Making conscious incremental steps to slow transformation will permit us to know ourselves and push our limits one vertical transition at a time. Our level of commitment will determine our capacity to not only embrace, but regulate change for ourselves

“Every day, I make it a point to look back and notice how far I have come. Some days, the distance I have come is clear, while other days I see I still have room to improve. But keeping track of this incremental change helps reinforce why I’m making short-term boring choices. Because at some point, I’ll look back and see how far I have come, and short-term boring will become long-term exciting.” (Richards)

Confessions from a Gentlemen’s Club

The first rule is: you do not talk about this club. The second rule is: YOU DO NOT TALK ABOUT THIS CLUB!

Tyler Durden’s voiceover ran through my head as I sat in an oversized leather chair looking down at a nondisclosure form. I signed.

I was sitting across a table—more like an oak platform—from Michael Caine’s doppelgänger. His eyelids were relaxed in that uncannily familiar half-closed way.

“I’ll show you where you’ll be doing your work.” He said from the other side of the table, looking at me with his chin tilted up as if using invisible bifocals. I put the pen down.

As I got up to follow him out of the lounge area and up the stairs, the plastic outsoles of my wedges clicked on the dark wood floors—I had decided to go with the pencil-skirt and ’60’s box-cut argyle sweater. With the sound of plastic against wood echoing in my ears, I took another look at his thin black tie, tailored dark grey suit, and oxblood captoe style oxfords. For the second time that day, I began questioning how I got here.

Our first encounter at the door surprised us both. Or at least I was surprised to see another Mr. Michael Caine, and I think he was surprised to see a very young person—dare I admit, a girl—standing at his door front. I wouldn’t consider myself terribly young, but my inherited smallness and somewhat round facial features still make it arguable.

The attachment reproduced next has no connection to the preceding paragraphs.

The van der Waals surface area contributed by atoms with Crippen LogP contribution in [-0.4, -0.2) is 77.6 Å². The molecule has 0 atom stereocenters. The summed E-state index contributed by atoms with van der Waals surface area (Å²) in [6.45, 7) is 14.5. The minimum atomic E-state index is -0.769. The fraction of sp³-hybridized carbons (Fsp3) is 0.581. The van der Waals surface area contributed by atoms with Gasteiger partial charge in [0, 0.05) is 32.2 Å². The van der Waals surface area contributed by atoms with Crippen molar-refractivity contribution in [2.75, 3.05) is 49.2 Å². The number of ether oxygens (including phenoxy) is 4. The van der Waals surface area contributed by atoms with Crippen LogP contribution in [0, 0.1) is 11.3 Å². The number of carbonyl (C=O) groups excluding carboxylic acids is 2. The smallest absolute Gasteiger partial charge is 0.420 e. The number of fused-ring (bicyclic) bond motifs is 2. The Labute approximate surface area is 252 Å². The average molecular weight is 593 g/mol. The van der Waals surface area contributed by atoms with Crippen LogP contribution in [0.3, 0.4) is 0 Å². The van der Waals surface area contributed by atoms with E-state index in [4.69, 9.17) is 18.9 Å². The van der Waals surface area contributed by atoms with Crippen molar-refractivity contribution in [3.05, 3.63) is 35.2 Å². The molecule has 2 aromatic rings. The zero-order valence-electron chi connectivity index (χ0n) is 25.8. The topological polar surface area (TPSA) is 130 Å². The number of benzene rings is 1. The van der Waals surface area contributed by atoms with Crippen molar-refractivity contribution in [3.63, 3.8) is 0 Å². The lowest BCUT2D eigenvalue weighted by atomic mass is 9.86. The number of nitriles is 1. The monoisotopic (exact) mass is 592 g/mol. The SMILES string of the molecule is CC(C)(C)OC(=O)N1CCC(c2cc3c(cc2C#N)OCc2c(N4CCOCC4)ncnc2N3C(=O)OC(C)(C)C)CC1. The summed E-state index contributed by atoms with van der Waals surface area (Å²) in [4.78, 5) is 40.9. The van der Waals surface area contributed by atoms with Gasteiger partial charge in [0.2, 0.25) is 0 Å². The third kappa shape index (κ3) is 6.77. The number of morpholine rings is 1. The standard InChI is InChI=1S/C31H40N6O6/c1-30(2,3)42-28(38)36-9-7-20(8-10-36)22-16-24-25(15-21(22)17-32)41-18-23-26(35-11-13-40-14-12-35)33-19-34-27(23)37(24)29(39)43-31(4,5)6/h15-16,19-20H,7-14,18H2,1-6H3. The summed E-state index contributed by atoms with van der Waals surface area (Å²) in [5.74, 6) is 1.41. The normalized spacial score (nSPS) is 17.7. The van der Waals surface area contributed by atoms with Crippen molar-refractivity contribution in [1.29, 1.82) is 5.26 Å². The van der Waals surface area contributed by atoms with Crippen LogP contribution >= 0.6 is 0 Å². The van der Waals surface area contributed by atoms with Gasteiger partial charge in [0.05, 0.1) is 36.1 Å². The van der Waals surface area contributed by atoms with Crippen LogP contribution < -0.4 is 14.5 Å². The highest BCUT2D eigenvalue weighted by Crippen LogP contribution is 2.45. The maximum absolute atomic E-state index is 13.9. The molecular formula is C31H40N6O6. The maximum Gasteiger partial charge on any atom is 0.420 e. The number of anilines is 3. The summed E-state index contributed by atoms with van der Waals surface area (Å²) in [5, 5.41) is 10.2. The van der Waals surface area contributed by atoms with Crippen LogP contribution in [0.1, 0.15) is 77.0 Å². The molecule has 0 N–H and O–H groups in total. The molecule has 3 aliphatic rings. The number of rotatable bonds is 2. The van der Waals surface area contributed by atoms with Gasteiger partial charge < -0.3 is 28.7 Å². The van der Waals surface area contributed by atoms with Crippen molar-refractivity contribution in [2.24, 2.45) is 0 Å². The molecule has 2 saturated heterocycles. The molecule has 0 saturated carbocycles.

“You are one of the few women to have ever set foot in here.” The Chairmen had told me after I followed him into the foyer.

“Oh?” I said, eyebrows raised, unsure if that was meant as a compliment or a warning. I shook his hand stiffly, bending at the elbow and not the wrist.

I reflected on the fact that there was no job application and no interview—something I realized in hindsight. Getting a job really is about who you know. Not that there is anything wrong with being young and female, I told myself, it’s just that here I felt in stark juxtaposition to everything, namely, all things old and masculine and, I began to realize, wealthy.

At the top of the stairs, it registered he was showing me to a bedroom. There are often times when I wish I had an inner Google search bar.

Google, “what to say when you want to sound professional when speaking?”

Google, “how to ask for money after a job offer?”

Google, “what is a gentlemen’s club?”

That last one actually did warrant some research. The original clubs were established in the West End of London. Clubs took over the role of coffee houses in the 18th century and reached their peak of popularity in the late 19th century. Club Life in London (1866) explains: “The Club in the general acceptation of the term, may be regarded as one of the earliest offshoots of man’s habitual gregariousness and social inclination.”[1] In the United States, the term “gentlemen’s club” is a common euphemism for strip clubs—something I also realized in hindsight—which is why the traditional gentlemen’s clubs are often referred to as “men’s clubs” or “private social clubs” or the term I have come to use, just “social clubs.”

I tried not to think about the irony of the bedroom as he swung the closet doors open and revealed shelves upon shelves of discolored folders and wrinkled documents.

As Consulting Archivist, I was being hired to preserve these exposed relics of a bygone era and arrange them into something meaningful. The momentum of the swinging doors fanned air through the piles of papers and I watched as a few slid from an overflowing shelf to the ground. I reminded myself we’re all imposters at some level and our success rides on our ability to convince everyone, including ourselves, that we know what we’re doing.